For the January quarter, this core systems business – in this case, Compute, plus HPC & AI plus Storage – had $4.96 billion in sales, up four-tenths of a point year on year, with operating income of $577 million, down 6.9 percent. This data includes servers, storage, and networking all the way back, but we did not have an easy way to extract tech support for systems out of the old Technology Services group, so it does not include that in the old data. It is as apples to applesauce as we can make the comparison to show you the general trend over the past decade and change.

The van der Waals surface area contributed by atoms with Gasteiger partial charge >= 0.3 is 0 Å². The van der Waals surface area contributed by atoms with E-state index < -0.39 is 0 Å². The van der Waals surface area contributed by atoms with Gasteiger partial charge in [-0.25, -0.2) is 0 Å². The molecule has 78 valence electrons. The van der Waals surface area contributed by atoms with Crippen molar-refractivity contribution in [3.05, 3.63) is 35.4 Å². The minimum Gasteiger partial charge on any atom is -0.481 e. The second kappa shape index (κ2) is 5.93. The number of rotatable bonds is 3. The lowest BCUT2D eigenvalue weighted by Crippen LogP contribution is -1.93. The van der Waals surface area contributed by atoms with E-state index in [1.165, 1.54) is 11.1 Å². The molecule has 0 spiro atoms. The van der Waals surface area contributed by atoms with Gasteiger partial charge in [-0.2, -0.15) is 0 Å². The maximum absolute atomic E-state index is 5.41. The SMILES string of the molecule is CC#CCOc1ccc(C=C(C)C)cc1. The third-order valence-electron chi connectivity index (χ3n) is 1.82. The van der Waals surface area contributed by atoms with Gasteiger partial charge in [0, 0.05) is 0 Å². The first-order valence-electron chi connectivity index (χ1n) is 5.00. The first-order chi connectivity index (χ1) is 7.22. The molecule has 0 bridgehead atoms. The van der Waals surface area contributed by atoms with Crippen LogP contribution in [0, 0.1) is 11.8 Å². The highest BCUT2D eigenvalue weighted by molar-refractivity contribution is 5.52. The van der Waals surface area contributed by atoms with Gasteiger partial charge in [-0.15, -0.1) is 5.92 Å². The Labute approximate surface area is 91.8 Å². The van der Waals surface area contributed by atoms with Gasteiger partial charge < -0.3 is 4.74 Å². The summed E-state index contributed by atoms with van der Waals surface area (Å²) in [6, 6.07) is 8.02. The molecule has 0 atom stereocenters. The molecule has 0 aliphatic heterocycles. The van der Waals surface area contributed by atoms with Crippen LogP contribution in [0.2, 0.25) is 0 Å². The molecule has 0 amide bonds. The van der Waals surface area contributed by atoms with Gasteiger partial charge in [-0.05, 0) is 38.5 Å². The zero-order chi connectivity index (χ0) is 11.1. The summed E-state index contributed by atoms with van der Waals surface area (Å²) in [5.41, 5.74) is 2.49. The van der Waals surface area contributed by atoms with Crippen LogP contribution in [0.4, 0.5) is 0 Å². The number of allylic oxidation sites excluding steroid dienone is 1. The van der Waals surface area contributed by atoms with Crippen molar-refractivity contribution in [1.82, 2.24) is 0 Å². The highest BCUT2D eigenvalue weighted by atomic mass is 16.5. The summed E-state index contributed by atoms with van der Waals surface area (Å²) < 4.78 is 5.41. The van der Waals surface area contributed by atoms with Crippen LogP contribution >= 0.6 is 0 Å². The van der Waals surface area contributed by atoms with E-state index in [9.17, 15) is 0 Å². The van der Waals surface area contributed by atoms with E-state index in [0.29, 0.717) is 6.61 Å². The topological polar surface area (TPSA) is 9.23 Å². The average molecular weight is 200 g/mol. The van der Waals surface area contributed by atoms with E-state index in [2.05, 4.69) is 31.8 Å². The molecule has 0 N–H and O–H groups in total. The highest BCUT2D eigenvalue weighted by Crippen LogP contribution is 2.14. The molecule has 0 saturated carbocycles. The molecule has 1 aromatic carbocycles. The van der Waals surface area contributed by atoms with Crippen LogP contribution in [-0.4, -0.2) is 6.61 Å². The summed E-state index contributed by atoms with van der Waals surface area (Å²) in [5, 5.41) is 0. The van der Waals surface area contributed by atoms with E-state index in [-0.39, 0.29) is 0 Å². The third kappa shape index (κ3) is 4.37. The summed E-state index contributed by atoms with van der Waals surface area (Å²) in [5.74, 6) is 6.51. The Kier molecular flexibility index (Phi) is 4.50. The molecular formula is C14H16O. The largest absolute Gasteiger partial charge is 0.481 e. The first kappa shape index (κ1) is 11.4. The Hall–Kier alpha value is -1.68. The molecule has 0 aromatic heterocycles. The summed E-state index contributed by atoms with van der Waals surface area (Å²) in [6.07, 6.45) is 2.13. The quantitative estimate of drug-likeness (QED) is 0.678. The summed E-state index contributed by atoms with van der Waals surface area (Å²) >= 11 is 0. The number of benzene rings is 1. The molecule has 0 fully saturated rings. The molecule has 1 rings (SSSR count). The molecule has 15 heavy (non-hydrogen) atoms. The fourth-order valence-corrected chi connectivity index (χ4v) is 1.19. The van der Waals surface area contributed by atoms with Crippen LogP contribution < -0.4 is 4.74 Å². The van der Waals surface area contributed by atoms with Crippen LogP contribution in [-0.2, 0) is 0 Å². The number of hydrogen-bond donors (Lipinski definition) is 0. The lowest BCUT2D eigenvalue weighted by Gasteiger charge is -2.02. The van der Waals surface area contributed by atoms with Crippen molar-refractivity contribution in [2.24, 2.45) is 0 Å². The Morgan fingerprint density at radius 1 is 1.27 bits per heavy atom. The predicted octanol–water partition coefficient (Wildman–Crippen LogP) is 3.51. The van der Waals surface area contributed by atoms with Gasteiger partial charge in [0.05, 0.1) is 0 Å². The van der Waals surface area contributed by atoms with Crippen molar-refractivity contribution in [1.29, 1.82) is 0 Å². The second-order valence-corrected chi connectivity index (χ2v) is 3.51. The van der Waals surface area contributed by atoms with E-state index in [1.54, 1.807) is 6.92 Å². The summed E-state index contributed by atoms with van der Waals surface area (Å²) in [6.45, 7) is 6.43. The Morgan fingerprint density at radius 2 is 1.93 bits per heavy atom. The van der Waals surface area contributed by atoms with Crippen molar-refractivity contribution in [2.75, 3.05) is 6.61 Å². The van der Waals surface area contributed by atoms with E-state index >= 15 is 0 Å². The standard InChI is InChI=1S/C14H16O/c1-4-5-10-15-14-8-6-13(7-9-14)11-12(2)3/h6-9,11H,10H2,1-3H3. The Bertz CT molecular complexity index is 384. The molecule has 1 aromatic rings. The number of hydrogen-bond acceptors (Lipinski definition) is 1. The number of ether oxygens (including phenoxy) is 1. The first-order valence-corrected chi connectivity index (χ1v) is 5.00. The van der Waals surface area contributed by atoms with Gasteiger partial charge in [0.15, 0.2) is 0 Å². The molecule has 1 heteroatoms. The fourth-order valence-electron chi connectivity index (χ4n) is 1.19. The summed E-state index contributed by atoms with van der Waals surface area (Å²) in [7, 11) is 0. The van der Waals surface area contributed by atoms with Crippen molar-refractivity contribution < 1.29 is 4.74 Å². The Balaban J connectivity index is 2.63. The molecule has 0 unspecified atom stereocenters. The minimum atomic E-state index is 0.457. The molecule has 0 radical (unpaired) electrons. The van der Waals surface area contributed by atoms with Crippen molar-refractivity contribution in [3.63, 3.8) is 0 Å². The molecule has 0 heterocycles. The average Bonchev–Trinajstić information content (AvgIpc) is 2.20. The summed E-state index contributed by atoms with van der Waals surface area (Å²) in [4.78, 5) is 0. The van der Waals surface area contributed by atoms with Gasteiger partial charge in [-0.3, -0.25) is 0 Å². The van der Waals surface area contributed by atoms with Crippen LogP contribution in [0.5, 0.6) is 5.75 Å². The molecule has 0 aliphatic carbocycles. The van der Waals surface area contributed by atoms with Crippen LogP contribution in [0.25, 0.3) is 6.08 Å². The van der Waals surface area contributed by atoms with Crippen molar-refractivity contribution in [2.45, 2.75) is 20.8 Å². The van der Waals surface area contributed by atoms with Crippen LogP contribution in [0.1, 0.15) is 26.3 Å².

The point is, HPE has always been able to keep rebuilding a systems business on about the same scope. Which is a feat in and of itself.